Getting lost in a novel means you’re more empathetic from The Passive Voice. Speaking of novels, Reading Boosts Empathy and Reduces Discomfort With Uncertainty from the Virginia Sun and It’s Science! Novels Will Make You A Better, More Empathetic Designer from Co.Design. So it must be true. If there’s a problem that boys aren’t reading as much fiction as girls are, this would have to be it.
How, exactly, are writers eliciting empathy in readers? Is it always a good thing? Over at Edit Torrent, ‘Jenny and I got into a discussion once about how so many historical novels use “helping orphans” as a shorthand technique to supposedly make a jerky hero sympathetic. …”doing nice things to poor benighted orphans” isn’t necessarily going to make him sympathetic. (And why is sympathy the reaction we want anyway? I do think “reader involvement” might more important, and allows for characters who are more or less than sympathetic.)’
Movie Friday: Empathy Boosters from Freethought Blogs introduces a short video which might be a good thing to show to kids in a discussion about bullying.
AIDS Impairs The Ability To Recognise Emotions In Others from Medical News Today. At first I sucked inward, realising that even if this is the case, and not simply a bad study (I have no idea because I haven’t studied the study) that people living with AIDS might be further marginalised by such findings. Then I wondered if in fact ‘lack of empathy’ might sometimes be an autoimmune condition. Richard Dawkins argues a strong case in The Selfish Gene that humans have evolved to live in groups, and empathy plays a big part of that, so anyone who misses out on the ability to put themselves in another’s shoes must therefore be an evolutionary oddity. The recent American school shootings spring to mind. Another question: If food intolerances lead to other autoimmune conditions, might modern diets explain lack of empathy also?
Pajiba: The Fall Of Orson Scott Card: Democracy is empathy. It is being able to see the rest of society as people just like you are, whether they agree with you or not. It is about not ruling at the barrel of a gun, but explaining to others the way you feel, bringing them around by letting them inside. By getting them to feel what you feel, which is the very definition of empathy. There are those who think that the failure of the world to agree with them, and their embrace of violence as a solution, somehow makes them the strong ones and the world the weak ones. But violence is such an easy solution, the emotional coward’s way out of actually dealing with the existence of those who disagree as legitimate equals.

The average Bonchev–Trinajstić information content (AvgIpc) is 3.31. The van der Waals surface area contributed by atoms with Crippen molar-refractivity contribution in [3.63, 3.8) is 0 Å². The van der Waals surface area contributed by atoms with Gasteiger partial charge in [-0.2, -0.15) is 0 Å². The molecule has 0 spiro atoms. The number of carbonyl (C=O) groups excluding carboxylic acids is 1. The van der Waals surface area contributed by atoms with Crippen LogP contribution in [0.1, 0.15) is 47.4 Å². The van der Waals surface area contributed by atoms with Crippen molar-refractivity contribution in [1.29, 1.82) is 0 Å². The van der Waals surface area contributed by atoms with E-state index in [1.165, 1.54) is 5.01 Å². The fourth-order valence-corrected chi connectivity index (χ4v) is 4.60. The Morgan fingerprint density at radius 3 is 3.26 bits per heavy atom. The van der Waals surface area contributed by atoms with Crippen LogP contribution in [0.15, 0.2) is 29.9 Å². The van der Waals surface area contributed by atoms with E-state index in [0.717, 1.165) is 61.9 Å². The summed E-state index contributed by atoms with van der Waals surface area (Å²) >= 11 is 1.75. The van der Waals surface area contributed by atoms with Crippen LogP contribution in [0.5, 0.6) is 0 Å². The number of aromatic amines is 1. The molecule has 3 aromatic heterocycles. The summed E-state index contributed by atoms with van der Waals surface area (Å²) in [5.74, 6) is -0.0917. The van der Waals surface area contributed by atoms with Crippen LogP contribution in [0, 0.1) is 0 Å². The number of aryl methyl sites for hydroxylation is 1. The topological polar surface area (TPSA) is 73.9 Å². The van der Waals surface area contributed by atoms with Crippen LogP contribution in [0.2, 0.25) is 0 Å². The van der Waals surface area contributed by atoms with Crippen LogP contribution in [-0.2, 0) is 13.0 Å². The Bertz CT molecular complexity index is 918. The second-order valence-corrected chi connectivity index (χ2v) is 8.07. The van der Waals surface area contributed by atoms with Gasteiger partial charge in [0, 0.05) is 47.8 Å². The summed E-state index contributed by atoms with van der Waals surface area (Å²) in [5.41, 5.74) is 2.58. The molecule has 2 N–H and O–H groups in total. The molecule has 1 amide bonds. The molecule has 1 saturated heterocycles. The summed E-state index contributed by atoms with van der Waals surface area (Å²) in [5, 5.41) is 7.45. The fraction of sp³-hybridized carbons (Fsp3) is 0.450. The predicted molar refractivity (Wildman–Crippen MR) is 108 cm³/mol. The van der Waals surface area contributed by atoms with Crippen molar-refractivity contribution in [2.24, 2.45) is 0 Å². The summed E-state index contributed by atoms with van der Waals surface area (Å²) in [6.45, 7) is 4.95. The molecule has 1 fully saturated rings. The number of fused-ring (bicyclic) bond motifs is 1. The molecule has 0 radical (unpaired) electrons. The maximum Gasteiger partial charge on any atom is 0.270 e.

Empathy! How the fudge does it work? from Shakesville is a scary reminder that the people we elect to government may not actually be capable of empathy. Hang on, doesn’t that make them sociopaths?
Actually, I don’t have straight the difference between a psychopath and a sociopath. Are You A Psychopath? from The Good Men Project links to an interview with the author of The Wisdom Of Psychopaths, which I have yet to listen to. Anyway, I’m pretty sure both conditions concern lack of capacity for empathy.
Literature’s Ten Most Disturbing Sociopaths from Lit Reactor
Empathy and Disgust Do Battle In The Brain from Scientific American talks about some major theories about empathy in humans, pointing out that empathy may not work for a creature such as a rat, which is likely to carry dangerous diseases.
The Good Men Project asks if women are really more compassionate than men. (Cliffs Notes version: No, women just have different expressions of compassion.)
Sometimes, learning to be empathic is hard from Jose Baldaia
Larry Ferlazzo gathers the best sites for Walking In Someone Else’s Shoes
We Need To Talk About Kevin’s Lack Of Empathy from The Guardian
Assumptions and Autism: My child has empathy, from Blog Her
Sympathy is a social construct, from The Dish